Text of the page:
Every year at the global fact-checking summit hosted by Poynter’s International Fact-Checking Network, fact-checkers compete to win awards in three categories: most bizarre fact-check, most creative format and best correction obtained. At this year’s Global Fact 6, the public was invited to participate in voting for the first time, resulting in an astounding 18,000 votes coming in from all around the world.
Here are the stories of the three winning fact-checks that each brought in thousands of votes.
Most bizarre fact-check: Correctiv checks verifies a baby cake
Last February, Germany was embroiled in a heated debate over abortion after the government agreed to soften the country’s Nazi-era abortion law, which prevented doctors from being able to provide any information to patients about the procedure.
“In those weeks, we saw many creepy, absurd claims about abortion,” Tania Röttger of Correctiv, a nonprofit newsroom in Germany, told IFCN in an email. “Once, a scene (from the TV series) ‘House’ was used to allegedly portray an abortion.”
The debate also became a topic of interest in the United States at that time, after the Democratic state government in New York pushed to loosen restrictions on abortion late in pregnancy.
Thus, false claims in Germany got even stranger — a Facebook page titled “100% Jesus” shared a picture of a cake shaped like a newborn baby being cut up, and the caption explained that the cake had been ordered by Democrats in New York to celebrate their new abortion law. It read: “I’m lost for words.”
Correctiv’s team was quick to fact-check. “A reverse image search proved that the pictures of the cake had been taken from a Facebook account of a patisserie in New York called Deviant Desserts,” Röttger said. “They’d made the cake for Halloween some years ago.”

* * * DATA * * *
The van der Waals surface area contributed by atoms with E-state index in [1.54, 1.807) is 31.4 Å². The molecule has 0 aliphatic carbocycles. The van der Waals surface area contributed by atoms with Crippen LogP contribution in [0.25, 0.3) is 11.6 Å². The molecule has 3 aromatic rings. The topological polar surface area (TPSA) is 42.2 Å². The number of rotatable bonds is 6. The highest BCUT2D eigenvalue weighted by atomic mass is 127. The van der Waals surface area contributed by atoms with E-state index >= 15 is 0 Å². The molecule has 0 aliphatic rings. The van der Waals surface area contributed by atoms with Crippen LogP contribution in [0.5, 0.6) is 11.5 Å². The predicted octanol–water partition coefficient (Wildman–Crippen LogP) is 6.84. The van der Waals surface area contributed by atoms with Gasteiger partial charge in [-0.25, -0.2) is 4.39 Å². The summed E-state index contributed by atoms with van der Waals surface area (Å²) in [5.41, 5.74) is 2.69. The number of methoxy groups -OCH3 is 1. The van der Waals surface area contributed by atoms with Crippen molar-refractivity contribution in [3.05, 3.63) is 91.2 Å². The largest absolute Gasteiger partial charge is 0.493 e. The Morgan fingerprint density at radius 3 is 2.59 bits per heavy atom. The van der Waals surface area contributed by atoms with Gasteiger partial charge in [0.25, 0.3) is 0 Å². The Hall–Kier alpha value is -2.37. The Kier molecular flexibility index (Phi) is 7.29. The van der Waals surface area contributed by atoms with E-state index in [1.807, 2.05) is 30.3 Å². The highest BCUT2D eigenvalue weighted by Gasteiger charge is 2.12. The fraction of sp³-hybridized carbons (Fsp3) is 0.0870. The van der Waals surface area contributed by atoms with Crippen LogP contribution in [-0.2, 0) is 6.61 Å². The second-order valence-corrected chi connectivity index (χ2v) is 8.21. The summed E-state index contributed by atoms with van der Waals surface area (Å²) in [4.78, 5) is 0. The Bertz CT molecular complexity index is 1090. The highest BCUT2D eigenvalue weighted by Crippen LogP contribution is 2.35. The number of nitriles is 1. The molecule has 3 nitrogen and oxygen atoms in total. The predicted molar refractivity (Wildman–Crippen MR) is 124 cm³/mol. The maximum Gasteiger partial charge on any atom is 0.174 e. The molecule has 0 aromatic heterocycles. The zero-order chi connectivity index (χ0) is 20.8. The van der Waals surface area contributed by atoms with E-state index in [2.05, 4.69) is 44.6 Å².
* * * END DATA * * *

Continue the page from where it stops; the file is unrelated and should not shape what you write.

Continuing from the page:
In an email to Correctiv, Deviant Desserts confirmed that the baby cake had been made in 2014, and the bakers had never reproduced it for an abortion party. “They were in fact busy with making heart-shaped sweets, since Valentine’s Day was coming up,” Röttger added.
After Correctiv published its fact-check Feb. 7, the “100% Jesus” page deleted the post, which had been shared over 700 times. “This was one of the claims that showed us how the topic of abortion was triggering disinformation, especially through images,” Röttger said.
Most creative format: Fatabyyano takes on horoscopes in a video
Fatabyyano, the only IFCN signatory that publishes in Arabic, uses short videos to share fact-checks with its audience. In March of last year, the organization decided to take on a new kind of verification for its seventh episode: debunking horoscopes.
“A lot of people will say that they believe horoscopes aren’t really a scientific thing, but because of personal experiences they’ve had, they think there is a (valid) connection between horoscopes and (the events of) their lives,” said Moath Althaher of Factbayyano. “We wanted to take this perspective and make a social experiment.”
The team identified nine different pieces of evidence that ranged from scientific data to the social impacts of horoscopes to demonstrate how flawed horoscopes truly are. “We wanted to show that there’s no excuse for you to keep believing in horoscopes,” Althaher said. “They affect our lives, our money, our society and even the efforts we make.”
Three things mattered for the five-minute video: They wanted it to be absolutely scientifically accurate; attractive and alluring to audiences; and understandable by any viewer, regardless of age or demographic.